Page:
A railroad company's own cars on its own line are known as "home cars," while the cars of other lines are called "foreign cars." Each company must pay other companies for the use of foreign cars. This payment is known as a per diem charge. If you know any Latin, you know that this means a charge by the day. When one railroad receives a car from another it must ordinarily pay a dollar a day as long as it holds the car. Every railroad company has a "car record" office which keeps a record of the whereabouts of all the freight cars on its own line and of all its own cars that are on other lines. When a car moves from one railroad to another the agent at the "junction point" reports the fact to the car record office of both railroads, and to the car record office of the railroad which owns the car, if the car does not happen to belong to one of the lines between which it was exchanged. Every road regularly sends out bills for the cars which are in use away from "home." Each road endeavors to return "foreign" cars as quickly as possible, to avoid expense. The prompt return of empty foreign cars is one of the things that a yardmaster must look after.
Nearly all freight yards have "track scales" for weighing carload freight. The scales are much like the big wagon scales which you may have seen in a coal yard or at a country grain elevator, except that they are longer, have tracks for cars, and are built to weigh much heavier loads. The weight of all freight cars is stenciled plainly on the cars. A car and its contents are weighed together. The weight of the car is subtracted from the total to get the weight of the freight. In some freight yards you will see icehouses, icing tracks and icing platforms, for the icing and re-icing of refrigerator cars. A refrigerator car traveling for a long distance with a load of fresh meat or fresh fruit does not start with enough ice for the entire journey. A carload of oranges going from California to New York is iced before it starts, but it may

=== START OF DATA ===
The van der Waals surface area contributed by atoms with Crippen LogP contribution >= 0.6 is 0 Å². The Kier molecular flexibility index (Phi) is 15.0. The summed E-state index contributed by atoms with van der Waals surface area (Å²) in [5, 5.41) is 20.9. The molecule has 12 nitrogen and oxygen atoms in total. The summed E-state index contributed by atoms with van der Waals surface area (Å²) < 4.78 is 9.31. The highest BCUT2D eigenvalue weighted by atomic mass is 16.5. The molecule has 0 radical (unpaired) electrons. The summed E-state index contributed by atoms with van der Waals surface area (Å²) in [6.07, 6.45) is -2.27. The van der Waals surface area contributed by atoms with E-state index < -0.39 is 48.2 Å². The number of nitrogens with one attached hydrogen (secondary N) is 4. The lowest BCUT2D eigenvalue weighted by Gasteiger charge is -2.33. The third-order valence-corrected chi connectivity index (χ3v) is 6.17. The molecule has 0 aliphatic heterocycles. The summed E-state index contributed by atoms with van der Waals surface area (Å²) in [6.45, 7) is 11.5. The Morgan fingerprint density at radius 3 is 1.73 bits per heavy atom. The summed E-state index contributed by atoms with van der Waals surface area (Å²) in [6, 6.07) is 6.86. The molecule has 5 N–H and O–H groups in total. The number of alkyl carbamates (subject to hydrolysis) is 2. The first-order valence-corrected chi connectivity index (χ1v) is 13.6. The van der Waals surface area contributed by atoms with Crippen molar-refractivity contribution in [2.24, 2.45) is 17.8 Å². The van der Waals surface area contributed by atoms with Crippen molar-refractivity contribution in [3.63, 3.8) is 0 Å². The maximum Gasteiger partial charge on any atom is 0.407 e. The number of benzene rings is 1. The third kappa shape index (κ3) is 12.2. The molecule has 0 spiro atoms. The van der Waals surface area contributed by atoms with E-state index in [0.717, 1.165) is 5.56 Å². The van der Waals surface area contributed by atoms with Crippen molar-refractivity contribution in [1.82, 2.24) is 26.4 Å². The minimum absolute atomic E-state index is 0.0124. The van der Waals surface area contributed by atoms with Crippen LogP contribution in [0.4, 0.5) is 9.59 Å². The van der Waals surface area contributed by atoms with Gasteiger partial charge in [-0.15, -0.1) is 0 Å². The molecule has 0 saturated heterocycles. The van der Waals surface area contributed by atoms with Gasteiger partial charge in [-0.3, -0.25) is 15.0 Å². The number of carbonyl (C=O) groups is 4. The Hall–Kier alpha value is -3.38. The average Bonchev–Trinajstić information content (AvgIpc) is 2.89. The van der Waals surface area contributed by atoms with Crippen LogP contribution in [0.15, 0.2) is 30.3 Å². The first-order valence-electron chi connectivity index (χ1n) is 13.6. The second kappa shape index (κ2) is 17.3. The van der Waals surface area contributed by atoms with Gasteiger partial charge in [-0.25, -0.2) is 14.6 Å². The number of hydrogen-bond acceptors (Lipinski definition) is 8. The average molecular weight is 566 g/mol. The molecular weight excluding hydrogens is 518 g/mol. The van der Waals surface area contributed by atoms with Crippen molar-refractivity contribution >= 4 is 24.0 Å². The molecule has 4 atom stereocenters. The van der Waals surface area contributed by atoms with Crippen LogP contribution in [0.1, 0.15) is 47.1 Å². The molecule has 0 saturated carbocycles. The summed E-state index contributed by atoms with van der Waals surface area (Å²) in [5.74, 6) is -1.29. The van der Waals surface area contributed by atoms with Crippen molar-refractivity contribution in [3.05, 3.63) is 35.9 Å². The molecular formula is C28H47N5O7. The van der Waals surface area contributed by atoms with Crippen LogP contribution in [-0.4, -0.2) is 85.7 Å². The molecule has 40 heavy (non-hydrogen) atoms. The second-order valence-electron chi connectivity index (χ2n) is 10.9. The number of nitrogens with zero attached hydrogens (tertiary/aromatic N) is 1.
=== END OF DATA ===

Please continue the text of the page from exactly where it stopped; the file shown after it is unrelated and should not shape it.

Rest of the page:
have to be re-iced two or three times in the course of its trip. When more ice is needed the car is stopped in a yard having an ice house and icing track. The icing platform is as high as the roof of the car. It takes but a few seconds to open the hatches of the car and fill its bunkers with ice, or if the freight must be kept very cold, with crushed ice and salt. Every freight yard has "bad-order tracks"—tracks upon which damaged cars can be repaired. It frequently happens that cars must be taken from trains because some part breaks or wears out. These "cripples," as the yard workmen call them, are switched to the bad-order tracks. If a car is damaged but slightly, it may be repaired without being unloaded, and quickly sent on its way. If the damage is such that making the needed repairs will take several days, the load must be transferred to another car.
Connected with every freight yard is an engine terminal, where the engines coming from their journeys on the railroad are taken care of. In the engine terminal are the ash-pit, where the locomotives drop their ashes and cinders, the water tank, the coaling station, the sand house, the oil house, and most important of all, the engine house.